For a week the whereabouts of Smith and his wife was unknown. They had traveled to Memphis, Tennessee, and returned to Baton Rouge, where he was arrested as a material witness. Then they surfaced in Brockville in Ontario, Canada. Smith had purchased a $20,000 plane with only four seats for use to recruit athletes to LSU. This plane was sent to return Smith to Louisiana. If Mrs. Smith flew as well, the plane could accommodate only one law enforcement officer. But Smith refused to be separated from his wife for the plane trip home, and the two instead drove back to Baton Rouge, with Smith vowing that he would yet clear his name.[3]

In 1940, Smith pleaded guilty to three charges of forgery and one of embezzlement. He was sentenced to eight-to-twenty-four years at the Louisiana State Penitentiary at Angola in West Feliciana Parish north of Baton Rouge. He was also sentenced in U.S. District Court in 1945 to thirty months in the United States Penitentiary in Atlanta, Georgia, on charges of mail fraud and tax evasion. Louisiana Governor Jimmie Davis, like Smith a native of Jackson Parish, commuted Smith's state sentence, but Smith still served ten months in the Atlanta prison until he was paroled in February 1945 during the administration of U.S. President Franklin D. Roosevelt.[1]

Later years[edit]

In July 1946, Smith accepted the position as head of academic studies at Burritt Preparatory School for Boys in Spencer in Van Buren County, in east central Tennessee. In September 1948, Smith relocated to New Orleans and entered the real estate business. He was soon named director of vocational rehabilitation at the Louisiana State Penitentiary, where, oddly, he was to have been an inmate prior to his commutation of sentence by Governor Davis.[1] He worked in that capacity with Rollo C. Lawrence, the first Angola superintendent, a position created by combining the functions of general manager and warden. Lawrence had been the mayor of Pineville from 1930 to 1946.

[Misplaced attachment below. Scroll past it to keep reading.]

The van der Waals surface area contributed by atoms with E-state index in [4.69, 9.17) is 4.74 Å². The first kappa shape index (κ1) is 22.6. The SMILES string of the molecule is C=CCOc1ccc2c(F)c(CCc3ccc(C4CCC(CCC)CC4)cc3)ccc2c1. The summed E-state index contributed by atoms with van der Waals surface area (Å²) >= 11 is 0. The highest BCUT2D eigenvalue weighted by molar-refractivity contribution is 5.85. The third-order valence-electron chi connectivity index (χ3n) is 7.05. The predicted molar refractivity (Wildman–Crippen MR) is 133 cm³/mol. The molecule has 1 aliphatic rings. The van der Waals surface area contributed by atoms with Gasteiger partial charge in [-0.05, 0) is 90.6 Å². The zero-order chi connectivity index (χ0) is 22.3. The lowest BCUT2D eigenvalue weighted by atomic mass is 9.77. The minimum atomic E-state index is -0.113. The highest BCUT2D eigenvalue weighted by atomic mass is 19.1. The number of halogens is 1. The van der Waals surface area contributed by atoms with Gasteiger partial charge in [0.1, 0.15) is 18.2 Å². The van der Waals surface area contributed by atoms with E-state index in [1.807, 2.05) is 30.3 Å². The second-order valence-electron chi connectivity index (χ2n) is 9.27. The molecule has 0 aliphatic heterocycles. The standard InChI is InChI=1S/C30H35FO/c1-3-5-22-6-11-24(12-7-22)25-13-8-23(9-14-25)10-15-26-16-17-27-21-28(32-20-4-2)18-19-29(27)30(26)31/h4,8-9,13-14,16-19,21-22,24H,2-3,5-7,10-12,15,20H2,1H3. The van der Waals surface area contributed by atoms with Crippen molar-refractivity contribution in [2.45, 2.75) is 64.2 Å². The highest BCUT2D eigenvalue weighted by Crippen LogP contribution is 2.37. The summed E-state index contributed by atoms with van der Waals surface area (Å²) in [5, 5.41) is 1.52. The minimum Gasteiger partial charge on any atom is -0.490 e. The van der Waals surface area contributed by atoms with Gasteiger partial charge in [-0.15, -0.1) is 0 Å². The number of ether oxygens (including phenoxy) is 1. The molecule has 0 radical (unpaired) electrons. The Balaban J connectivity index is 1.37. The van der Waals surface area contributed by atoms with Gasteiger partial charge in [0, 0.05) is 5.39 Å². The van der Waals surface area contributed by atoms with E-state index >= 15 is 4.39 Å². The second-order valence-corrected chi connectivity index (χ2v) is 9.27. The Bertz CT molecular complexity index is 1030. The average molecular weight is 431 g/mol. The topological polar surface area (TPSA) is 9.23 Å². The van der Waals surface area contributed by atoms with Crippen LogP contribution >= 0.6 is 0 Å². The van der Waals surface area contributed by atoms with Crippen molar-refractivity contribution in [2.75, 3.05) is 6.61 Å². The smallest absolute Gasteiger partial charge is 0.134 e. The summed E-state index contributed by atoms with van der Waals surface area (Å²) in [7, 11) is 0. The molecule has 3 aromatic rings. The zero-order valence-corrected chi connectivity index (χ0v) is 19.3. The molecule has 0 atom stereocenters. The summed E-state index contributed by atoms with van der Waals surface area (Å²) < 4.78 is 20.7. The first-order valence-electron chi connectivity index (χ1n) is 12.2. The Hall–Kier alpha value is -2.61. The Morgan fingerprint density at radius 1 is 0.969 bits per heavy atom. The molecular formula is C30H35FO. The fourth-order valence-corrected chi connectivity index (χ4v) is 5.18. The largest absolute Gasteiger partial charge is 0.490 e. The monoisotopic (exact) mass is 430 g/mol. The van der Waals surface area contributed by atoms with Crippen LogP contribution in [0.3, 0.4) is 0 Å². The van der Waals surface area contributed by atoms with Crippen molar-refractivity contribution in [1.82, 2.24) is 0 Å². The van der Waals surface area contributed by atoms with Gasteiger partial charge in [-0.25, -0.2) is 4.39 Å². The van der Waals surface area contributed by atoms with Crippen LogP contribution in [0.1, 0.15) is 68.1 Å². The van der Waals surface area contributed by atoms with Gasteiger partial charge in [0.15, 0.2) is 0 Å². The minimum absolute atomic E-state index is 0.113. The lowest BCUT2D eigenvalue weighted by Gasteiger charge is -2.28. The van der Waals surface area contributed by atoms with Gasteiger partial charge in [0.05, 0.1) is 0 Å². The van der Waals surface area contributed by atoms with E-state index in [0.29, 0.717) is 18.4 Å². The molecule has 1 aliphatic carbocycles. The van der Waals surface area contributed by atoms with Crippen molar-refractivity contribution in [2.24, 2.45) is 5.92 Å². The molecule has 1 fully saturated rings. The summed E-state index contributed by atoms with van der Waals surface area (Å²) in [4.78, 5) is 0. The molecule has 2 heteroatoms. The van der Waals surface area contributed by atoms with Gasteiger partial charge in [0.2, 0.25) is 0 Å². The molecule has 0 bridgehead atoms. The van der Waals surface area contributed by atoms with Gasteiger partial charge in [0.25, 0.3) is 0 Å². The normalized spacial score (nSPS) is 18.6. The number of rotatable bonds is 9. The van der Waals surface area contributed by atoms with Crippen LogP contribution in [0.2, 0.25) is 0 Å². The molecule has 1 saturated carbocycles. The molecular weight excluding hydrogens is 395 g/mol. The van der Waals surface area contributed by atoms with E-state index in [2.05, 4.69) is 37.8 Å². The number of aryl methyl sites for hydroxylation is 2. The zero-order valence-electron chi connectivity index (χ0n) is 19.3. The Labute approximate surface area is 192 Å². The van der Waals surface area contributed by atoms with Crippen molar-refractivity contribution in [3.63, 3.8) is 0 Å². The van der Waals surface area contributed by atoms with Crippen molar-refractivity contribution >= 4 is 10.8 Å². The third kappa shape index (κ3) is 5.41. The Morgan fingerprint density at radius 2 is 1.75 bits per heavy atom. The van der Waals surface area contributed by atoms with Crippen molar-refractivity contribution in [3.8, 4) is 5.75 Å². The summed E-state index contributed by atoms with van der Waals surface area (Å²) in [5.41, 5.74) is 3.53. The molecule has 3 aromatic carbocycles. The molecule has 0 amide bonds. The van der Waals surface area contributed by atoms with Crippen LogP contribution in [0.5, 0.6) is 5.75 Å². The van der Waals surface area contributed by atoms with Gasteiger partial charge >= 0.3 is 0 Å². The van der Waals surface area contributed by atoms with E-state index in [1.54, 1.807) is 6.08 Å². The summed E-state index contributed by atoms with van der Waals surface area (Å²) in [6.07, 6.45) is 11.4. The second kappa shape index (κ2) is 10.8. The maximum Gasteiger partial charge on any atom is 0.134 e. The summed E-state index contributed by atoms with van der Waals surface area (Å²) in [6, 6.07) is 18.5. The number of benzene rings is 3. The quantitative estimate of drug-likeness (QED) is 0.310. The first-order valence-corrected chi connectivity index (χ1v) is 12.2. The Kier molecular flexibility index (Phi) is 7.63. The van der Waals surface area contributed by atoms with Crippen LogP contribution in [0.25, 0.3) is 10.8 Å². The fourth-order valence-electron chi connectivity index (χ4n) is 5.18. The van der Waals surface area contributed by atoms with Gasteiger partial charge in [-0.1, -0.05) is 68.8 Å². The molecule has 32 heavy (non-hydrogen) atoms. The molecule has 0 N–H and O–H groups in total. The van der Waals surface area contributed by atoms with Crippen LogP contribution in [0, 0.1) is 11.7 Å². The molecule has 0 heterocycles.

Smith was a member of the American Academy of Political Science, Phi Kappa Phi scholastic honor society, and Phi Delta Kappa educators association. He was a Baptist and a member of the Masonic lodge. In 1927, Smith penned Training of High School Teachers in Louisiana. Smith was a golfer with interests also in bridge playing, football, and reading.[1]

Smith died at the age of sixty of a heart attack at Angola, Louisiana.[1][4]

A 1935 photograph Smith with Huey Long by the late Fonville Winans can be accessed on-line.[5] Another photograph of Smith at Angola Penitentiary appeared in newspapers such as the Miami News on December 2, 1939.


  1. ^ a b c d e f g "Smith, James Monroe". A Dictionary of Louisiana Biography (Louisiana Historical Association). Retrieved March 25, 2011. 
  2. ^ It is unclear if Smith was named for the fifth President of the United States, James Monroe.
  3. ^ a b c d e f g ""Louisiana: Jimmy the Stooge", July 10, 1939". Time. July 10, 1939. Retrieved March 25, 2011. 
  4. ^ A Dictionary of Louisiana Biography uses these sources for its sketch of Smith: Albert Nelson Marquis, Who's Who in America, 1932-1933 (1932), XVII; Harnett T. Kane, Huey Long's Louisiana Hayride: The American Rehearsal for Dictatorship, 1928-1940 (1941); T. Harry Williams, Huey Long (1969); defunct Baton Rouge State-Times, obituary, May 27, 1949; New Orleans Times-Picayune, May 28, 1949.
  5. ^ "Huey P. Long with LSU President James Monroe Smith in 1935". knowla.org. Retrieved March 25, 2011.